I’ve won 13 writing comps – mostly free and not posh ones, though the Bulwer-Lytton stands out. My favourite win, however, was for a spoof prizewinning poem I wrote. Originally it was called ‘Otters playing at dusk while a loved one is ill’. It didn’t win the first two comps I entered it in; then a friend pointed out that it needed an exotic setting. I moved it to South Africa, renamed it ‘Groot Otters’ and it won the Writer’s Forum comp the following month.
    Yes, I’m a bit cynical – but I also know that writing to themes and trying odd comps has stretched me in ways that wouldn’t otherwise happen, as well as providing me with material rewards. And it’s huge fun.

    Reply
    • Robin Houghton
      February 6, 2015 at 11:44 am

      Wow Cathy, thanks for a great comment! And as for the spoof poem and moving it to a SA setting – that’s soooo bad of you! I should be VERY disapproving but I can’t help but laugh. Good point about writing to themes etc being stretching in itself. At the local Lewes Poetry night at the Lewes Arms there’s a limerick comp in the interval when everyone has 15 mins to write a limerick (or two) on a topical subject. The ruder and more outrageous the better. I’ve won it a couple of times but not recently – I think there are people who take it even more seriously than me! Thanks again – food for thought here.

      Reply
  • Peter Kenny
    February 6, 2015 at 10:07 am

    The poetry I return to most over the years creates its own world, and has its own rules. Take W.B. Yeats. On his honeymoon he got his wife to do automatic writing in a trance, outpourings that then went on to form the basis of his book A Vision, a hodgepodge of astrology, philosophy and mysticism. All this eccentricity nevertheless formed the basis of his Nobel Prize winning work. My point is that although many of his poems can stand alone, seen in the context of all his other work you can enter an entire, magical world with them. Moreover, one that only W. B. Y. could have written.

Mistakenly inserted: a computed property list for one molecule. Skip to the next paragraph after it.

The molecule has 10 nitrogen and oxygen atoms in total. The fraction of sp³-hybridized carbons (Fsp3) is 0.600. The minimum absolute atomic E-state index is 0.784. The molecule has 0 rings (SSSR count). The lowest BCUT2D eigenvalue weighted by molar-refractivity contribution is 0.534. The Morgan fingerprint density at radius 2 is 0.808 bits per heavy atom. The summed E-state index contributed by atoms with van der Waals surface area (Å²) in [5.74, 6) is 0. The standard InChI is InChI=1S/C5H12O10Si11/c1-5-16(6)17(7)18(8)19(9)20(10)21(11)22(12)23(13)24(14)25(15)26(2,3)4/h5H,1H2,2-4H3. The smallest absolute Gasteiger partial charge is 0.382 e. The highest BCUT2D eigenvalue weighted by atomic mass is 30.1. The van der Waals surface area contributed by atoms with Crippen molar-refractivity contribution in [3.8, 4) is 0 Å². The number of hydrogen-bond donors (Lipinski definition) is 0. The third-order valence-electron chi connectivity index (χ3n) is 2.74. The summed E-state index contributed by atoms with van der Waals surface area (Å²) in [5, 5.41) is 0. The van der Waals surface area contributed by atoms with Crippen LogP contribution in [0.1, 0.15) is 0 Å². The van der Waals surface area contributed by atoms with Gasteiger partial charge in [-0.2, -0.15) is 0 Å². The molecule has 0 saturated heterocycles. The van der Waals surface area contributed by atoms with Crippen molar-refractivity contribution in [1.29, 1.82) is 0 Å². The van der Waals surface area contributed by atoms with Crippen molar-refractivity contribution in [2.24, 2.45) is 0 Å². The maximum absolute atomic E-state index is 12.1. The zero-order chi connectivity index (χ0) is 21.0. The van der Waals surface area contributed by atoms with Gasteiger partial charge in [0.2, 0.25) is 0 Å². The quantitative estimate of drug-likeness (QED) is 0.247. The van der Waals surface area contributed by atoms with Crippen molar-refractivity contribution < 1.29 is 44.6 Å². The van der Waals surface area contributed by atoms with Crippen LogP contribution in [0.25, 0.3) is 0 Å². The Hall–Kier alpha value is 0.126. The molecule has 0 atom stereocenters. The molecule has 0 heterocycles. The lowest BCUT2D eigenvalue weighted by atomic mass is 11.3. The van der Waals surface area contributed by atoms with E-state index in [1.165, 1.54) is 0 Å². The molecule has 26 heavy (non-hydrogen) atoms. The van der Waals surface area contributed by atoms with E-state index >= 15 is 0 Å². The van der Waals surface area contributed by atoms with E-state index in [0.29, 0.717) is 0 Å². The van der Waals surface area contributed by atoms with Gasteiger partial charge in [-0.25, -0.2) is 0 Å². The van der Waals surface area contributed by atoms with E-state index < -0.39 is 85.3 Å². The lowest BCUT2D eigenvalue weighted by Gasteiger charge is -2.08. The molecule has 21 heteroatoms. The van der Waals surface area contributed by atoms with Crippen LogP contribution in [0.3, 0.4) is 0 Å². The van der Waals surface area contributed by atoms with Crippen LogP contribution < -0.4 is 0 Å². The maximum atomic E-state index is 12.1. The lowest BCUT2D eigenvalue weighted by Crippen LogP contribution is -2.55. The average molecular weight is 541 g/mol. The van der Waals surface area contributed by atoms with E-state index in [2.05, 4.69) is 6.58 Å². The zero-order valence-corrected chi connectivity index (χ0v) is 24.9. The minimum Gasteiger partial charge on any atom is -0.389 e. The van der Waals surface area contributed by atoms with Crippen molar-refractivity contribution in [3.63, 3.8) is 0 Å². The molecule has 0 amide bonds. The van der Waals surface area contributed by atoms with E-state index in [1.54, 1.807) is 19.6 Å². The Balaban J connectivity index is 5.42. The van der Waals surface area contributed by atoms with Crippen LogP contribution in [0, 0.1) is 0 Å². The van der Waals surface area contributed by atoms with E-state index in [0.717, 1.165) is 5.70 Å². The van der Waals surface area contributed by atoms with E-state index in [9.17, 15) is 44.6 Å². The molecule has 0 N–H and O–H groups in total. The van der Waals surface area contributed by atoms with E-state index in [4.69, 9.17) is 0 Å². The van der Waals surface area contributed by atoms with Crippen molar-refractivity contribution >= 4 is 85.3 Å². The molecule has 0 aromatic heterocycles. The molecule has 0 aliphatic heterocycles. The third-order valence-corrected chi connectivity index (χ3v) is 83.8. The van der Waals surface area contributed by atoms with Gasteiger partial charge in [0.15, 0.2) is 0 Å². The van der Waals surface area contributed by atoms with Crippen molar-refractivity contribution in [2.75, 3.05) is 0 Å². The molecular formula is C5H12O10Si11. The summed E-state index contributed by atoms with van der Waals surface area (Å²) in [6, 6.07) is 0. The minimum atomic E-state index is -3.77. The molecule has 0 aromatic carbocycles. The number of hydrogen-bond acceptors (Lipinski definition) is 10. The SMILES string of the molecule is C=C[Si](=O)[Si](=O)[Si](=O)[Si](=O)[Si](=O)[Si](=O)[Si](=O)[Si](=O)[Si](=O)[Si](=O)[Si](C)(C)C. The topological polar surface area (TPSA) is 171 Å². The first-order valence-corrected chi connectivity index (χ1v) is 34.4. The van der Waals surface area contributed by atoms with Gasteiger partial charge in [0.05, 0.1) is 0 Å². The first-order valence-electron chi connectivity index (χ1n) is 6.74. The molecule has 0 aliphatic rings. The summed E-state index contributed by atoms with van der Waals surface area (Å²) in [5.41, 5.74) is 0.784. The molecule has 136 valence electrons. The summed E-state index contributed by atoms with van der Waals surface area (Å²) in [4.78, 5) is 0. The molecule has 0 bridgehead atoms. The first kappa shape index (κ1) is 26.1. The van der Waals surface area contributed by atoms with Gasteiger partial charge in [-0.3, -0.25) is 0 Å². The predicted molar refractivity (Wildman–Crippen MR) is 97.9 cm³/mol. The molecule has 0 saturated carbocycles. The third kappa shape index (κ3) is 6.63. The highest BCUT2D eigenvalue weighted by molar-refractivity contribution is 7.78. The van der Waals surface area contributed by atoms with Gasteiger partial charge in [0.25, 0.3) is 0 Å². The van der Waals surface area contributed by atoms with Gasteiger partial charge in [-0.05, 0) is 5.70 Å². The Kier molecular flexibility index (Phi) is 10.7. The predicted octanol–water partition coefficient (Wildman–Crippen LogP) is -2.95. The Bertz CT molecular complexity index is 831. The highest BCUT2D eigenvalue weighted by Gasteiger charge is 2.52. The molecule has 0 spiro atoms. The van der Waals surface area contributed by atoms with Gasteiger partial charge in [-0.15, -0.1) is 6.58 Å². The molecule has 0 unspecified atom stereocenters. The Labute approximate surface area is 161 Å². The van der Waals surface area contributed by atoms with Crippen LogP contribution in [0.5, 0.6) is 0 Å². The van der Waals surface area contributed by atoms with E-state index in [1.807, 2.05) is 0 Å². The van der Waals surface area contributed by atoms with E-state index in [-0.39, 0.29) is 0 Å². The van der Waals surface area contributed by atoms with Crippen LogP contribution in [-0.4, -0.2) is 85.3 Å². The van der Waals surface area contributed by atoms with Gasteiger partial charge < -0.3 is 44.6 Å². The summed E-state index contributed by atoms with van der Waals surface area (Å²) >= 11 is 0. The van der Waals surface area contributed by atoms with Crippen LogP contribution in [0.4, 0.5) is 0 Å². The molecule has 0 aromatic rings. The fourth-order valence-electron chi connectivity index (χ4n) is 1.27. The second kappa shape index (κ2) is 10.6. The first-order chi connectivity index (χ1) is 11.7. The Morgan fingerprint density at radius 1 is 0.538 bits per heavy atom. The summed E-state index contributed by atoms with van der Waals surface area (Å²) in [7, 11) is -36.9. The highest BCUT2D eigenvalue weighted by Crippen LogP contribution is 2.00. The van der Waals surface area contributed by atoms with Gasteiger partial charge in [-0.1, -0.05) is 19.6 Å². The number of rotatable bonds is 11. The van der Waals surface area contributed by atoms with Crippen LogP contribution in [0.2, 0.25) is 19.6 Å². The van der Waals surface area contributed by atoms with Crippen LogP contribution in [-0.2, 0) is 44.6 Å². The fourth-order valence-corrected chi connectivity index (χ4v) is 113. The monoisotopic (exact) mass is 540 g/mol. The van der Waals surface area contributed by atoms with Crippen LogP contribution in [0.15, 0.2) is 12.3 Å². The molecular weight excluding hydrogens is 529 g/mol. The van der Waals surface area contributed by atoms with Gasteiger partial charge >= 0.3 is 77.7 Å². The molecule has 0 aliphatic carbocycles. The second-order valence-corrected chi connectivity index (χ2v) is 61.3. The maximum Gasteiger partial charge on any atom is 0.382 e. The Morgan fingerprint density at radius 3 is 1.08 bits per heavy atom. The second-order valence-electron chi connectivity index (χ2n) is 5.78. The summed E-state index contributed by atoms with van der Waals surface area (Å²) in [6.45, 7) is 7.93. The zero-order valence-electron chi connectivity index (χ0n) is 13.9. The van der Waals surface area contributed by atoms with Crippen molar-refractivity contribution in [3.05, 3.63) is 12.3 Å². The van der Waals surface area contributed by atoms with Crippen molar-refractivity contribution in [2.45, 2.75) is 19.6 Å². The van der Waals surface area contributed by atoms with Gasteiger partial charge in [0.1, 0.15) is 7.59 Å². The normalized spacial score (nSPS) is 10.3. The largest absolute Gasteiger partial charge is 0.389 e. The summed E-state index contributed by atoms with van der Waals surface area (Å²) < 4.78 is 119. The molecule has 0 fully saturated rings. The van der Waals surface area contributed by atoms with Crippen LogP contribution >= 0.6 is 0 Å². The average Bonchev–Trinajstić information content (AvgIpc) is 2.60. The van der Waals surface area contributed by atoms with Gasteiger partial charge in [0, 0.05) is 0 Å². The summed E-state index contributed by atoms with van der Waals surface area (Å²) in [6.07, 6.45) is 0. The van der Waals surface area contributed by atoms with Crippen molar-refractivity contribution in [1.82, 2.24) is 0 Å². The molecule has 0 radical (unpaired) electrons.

What I don’t like about competitions is that they encourages samey, standalone pieces that yield their meaning very quickly. A flip through last year’s pamphlet of winning National Poetry Competition entries shows you there’s not much to write home about there — although the poems are all perfectly fine. I do agree entirely with you about entering actually supports poetry advocates and, weasel that I am, I have three poems in competitions as we speak. And of course, should I win one, I will doubtless enlarge on the perceptive nature of the judges and how quality will out and so on. Only time will tell. 🙂

    Reply
    • Robin Houghton
      February 6, 2015 at 11:51 am

      Ha ha ha! How honest of you, Peter! I have a few bits and pieces out to comps too, and in the (ahem!) unlikely event of NOT being placed one can always deny having entered 🙂 Good point about competition winning poems tending to be of the ‘yield their meaning very quickly’ variety. I guess that’s what Jendi Reiter was getting at with her reference to ‘fearful, unoriginal writing.’ But one could take the stand that competitions also serve a purpose to get individual poems out to a wider audience (well, the big comps anyway) and that relatively accessible poetry may just attract new readers. Maybe. Or not. Thanks again. And I liked learning about WB Yeats and his eccentric ways.

      Reply